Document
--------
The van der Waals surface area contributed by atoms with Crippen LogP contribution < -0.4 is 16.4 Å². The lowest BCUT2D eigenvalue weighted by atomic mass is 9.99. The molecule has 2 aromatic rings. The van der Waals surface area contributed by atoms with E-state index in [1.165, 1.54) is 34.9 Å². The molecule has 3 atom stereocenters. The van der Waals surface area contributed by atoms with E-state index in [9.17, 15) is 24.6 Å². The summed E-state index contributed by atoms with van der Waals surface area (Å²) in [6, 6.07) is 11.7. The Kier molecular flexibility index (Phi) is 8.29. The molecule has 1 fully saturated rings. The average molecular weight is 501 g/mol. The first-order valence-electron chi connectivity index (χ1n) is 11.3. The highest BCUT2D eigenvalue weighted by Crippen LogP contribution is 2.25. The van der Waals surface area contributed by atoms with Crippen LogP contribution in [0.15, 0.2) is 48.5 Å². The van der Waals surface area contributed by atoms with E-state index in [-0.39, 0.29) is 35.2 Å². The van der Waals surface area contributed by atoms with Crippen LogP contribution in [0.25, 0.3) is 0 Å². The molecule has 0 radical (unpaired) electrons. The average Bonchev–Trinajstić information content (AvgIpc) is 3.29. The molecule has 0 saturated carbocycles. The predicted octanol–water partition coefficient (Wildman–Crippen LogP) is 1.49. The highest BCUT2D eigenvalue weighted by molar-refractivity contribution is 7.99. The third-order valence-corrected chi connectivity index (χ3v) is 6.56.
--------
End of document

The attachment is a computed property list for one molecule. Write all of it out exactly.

The van der Waals surface area contributed by atoms with Crippen LogP contribution < -0.4 is 16.4 Å². The lowest BCUT2D eigenvalue weighted by atomic mass is 9.99. The molecule has 2 aromatic rings. The van der Waals surface area contributed by atoms with E-state index in [1.165, 1.54) is 34.9 Å². The molecule has 3 atom stereocenters. The van der Waals surface area contributed by atoms with E-state index in [9.17, 15) is 24.6 Å². The summed E-state index contributed by atoms with van der Waals surface area (Å²) in [6, 6.07) is 11.7. The Kier molecular flexibility index (Phi) is 8.29. The molecule has 1 fully saturated rings. The average molecular weight is 501 g/mol. The first-order valence-electron chi connectivity index (χ1n) is 11.3. The highest BCUT2D eigenvalue weighted by Crippen LogP contribution is 2.25. The van der Waals surface area contributed by atoms with Crippen LogP contribution in [0.15, 0.2) is 48.5 Å². The van der Waals surface area contributed by atoms with E-state index in [-0.39, 0.29) is 35.2 Å². The van der Waals surface area contributed by atoms with Crippen LogP contribution in [0.25, 0.3) is 0 Å². The molecule has 0 radical (unpaired) electrons. The average Bonchev–Trinajstić information content (AvgIpc) is 3.29. The molecule has 0 saturated carbocycles. The predicted octanol–water partition coefficient (Wildman–Crippen LogP) is 1.49. The highest BCUT2D eigenvalue weighted by molar-refractivity contribution is 7.99. The third-order valence-corrected chi connectivity index (χ3v) is 6.56.